A medical center ignoring a request to be heard from a victim violates everything that a responsible health care employer represents. It blocks healing; it foolishly implies that the company cannot make mistakes and that it has no responsibility for those mistakes when they are made, and it also makes the leaders and members of upper management look very uncivilized in their unwillingness to acknowledge the trauma. I watched the film "Food, Inc." last evening and it includes the story of a small boy who died as a result of eating a Jack-in-the-Box burger contaminated with e-coli. The boy's mother expressed her grief and disdain at the appalling behavior of those individuals who were responsible for the contaminated meat that killed her son, and their refusal to listen to her grief, to apologize, or to in any way be personally accountable. Certainly the first lesson of Civilization 101 that we should have learned in kindergarten is the lesson that when we hurt someone, we offer a sincere, public, and official "I'm sorry." Are those who refuse to do that really civilized?

Herman writes on Page 8 and 9:

"The study of psychological trauma must constantly contend with this tendency to discredit the victim or to render her invisible. Throughout the history of the field, dispute has raged over whether patients with post-traumatic conditions are entitled to care and respect or deserving of contempt. whether they are genuinely suffering or malingering, whether their histories are true or false and, if false, whether imagined or maliciously fabricated. In spite of a vast literature documenting the phenomena of psychological trauma, debate still center on the basic question of whether these phenomena are credible and real. "

"It is not only the patients but also the investigators of post-traumatic condition whose credibility is repeatedly challenged. Clinicians who listen too long and too carefully to traumatized patient often become suspect among their colleagues, as though contaminated by contact. Investigators who pursue the field too far beyond the bounds of conventional belief are often subjected to a kind of professional isolation."

" To hold traumatic reality in consciousness requires a social context that affirms and protects the victim and that joins victim and witness in a common alliance. For the individual victim, this social context is by relationships with friends, lovers, and families. For the larger society, the social context is created by political movements that give voice to the disempowered."

"The systematic study of psychological trauma therefore depends on the support of a political movement. Indeed, whether such study can be pursued or discussed in public is itself a political question. The study of war trauma becomes legitimate only in a context that challenges the sacrifice of young men in war. The study of trauma in sexual and domestic life become legitimate only in a context that challenges the subordination of women and children..."

I would like to add here that the study of psychological trauma from bullying and mobbing in the workplace only becomes legitimate if discussed in the context of employees and customers/patients at a place of employment. Does management have the right to ignore their own standards? Do they have the right to threaten someone with termination for reporting an on-the-job disabling injury as the Employee Relations Manager did to me in July, 2005? It's about how management treats their employees - everything from refusing to enforce or even follow their own standards, to the absence of unions whose presence would help protect employees and patients from injury. It's a human rights issue as well as a safety and health problem.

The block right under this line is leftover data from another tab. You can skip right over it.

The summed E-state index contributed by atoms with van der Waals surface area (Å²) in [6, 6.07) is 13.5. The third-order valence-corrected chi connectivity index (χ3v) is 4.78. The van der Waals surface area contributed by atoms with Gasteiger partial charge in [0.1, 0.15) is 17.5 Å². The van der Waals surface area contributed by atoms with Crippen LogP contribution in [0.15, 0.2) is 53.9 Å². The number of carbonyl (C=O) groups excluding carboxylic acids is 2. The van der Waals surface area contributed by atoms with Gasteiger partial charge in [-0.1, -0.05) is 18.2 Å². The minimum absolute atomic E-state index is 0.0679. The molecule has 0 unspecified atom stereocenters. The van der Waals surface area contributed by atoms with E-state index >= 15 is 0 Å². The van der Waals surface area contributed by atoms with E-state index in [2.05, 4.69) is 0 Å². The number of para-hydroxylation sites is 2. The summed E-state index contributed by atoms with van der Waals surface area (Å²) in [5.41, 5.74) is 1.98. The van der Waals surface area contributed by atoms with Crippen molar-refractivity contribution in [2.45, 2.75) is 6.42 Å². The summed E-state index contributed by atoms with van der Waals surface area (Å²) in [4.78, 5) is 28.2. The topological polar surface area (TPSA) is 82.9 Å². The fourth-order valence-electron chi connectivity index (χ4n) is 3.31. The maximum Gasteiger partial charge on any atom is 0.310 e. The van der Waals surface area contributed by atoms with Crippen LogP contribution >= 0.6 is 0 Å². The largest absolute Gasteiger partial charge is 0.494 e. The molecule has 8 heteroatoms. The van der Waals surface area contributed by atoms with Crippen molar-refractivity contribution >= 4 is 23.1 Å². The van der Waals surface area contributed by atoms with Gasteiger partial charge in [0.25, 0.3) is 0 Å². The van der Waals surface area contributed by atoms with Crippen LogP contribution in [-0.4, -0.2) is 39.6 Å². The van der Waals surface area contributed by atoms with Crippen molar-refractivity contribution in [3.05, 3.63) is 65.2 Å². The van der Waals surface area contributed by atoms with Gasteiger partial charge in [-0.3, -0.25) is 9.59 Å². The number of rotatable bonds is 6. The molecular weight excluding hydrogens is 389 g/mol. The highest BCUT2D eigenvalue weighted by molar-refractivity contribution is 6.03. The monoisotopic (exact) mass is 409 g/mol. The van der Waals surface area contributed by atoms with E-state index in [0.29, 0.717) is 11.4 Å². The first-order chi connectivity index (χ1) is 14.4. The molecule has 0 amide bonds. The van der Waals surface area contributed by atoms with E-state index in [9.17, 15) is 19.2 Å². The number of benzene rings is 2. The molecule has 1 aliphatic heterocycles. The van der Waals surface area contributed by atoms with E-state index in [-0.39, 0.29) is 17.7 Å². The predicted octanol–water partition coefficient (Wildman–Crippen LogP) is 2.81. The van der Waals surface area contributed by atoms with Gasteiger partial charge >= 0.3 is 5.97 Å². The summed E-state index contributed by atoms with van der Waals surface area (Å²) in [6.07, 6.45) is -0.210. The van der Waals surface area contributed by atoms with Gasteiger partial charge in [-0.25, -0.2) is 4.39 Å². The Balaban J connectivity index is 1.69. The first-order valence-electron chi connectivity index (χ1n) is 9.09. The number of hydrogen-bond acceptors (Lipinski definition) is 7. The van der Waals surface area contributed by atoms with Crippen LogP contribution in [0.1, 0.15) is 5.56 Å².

Herman goes on to say: "Advances in the field occur only when they are supported by a political movement powerful enough to legitimate an alliance between investigators and patients and to counteract the ordinary social processes of silencing and denial. In the absence of strong political movements for human rights, the active process of bearing witness inevitably gives way to the active process of forgetting. Repression, dissociation, and denial are phenomena of social as well as individual consciousness."

"Three times over the past century, a particular form of psychological trauma has surfaced into public consciousness. Each time, the investigation of that trauma has flourished in affiliation with a political movement. The first to emerge was hysteria, the archetypal psychological disorder of women. Its study grew out of the republican, anticlerical political movement of the late nineteenth century in France. The second was shell shock or combat neurosis. Its study began in England and the United States after the First World War. and reached a peak after the Vietnam War. Its political context was the collapse of a cult of war and the growth of a antiwar movement. The last and most recent trauma to come into public awareness is sexual and domestic violence. Its political context is the feminist movement in Western Europe and North America. Our contemporary understanding of psychological trauma is built upon a synthesis of these three separate lines of investigation."

The next form of psychological trauma that needs to addressed by society and that also needs a political movement to support the actions taken, is the very common and serious problem of workplace psychological abuse, commonly called bullying or mobbing.

Leonard Nolt